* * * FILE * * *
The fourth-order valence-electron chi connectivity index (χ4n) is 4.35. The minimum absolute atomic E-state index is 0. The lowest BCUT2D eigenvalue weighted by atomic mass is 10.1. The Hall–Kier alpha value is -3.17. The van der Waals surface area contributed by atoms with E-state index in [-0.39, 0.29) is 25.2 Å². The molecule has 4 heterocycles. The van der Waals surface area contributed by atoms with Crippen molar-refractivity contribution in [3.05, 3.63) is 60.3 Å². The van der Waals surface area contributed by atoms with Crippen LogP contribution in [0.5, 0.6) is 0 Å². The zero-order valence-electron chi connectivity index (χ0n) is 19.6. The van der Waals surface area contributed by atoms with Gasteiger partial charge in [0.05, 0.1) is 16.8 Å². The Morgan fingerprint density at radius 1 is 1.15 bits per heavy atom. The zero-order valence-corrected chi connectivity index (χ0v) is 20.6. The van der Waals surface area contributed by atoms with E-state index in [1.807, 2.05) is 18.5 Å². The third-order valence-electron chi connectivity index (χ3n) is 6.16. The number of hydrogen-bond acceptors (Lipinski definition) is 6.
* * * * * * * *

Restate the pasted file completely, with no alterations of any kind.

The fourth-order valence-electron chi connectivity index (χ4n) is 4.35. The minimum absolute atomic E-state index is 0. The lowest BCUT2D eigenvalue weighted by atomic mass is 10.1. The Hall–Kier alpha value is -3.17. The van der Waals surface area contributed by atoms with E-state index in [-0.39, 0.29) is 25.2 Å². The molecule has 4 heterocycles. The van der Waals surface area contributed by atoms with Crippen molar-refractivity contribution in [3.05, 3.63) is 60.3 Å². The van der Waals surface area contributed by atoms with Crippen LogP contribution in [0.5, 0.6) is 0 Å². The zero-order valence-electron chi connectivity index (χ0n) is 19.6. The van der Waals surface area contributed by atoms with Gasteiger partial charge in [0.05, 0.1) is 16.8 Å². The Morgan fingerprint density at radius 1 is 1.15 bits per heavy atom. The zero-order valence-corrected chi connectivity index (χ0v) is 20.6. The van der Waals surface area contributed by atoms with E-state index in [1.807, 2.05) is 18.5 Å². The third-order valence-electron chi connectivity index (χ3n) is 6.16. The number of hydrogen-bond acceptors (Lipinski definition) is 6.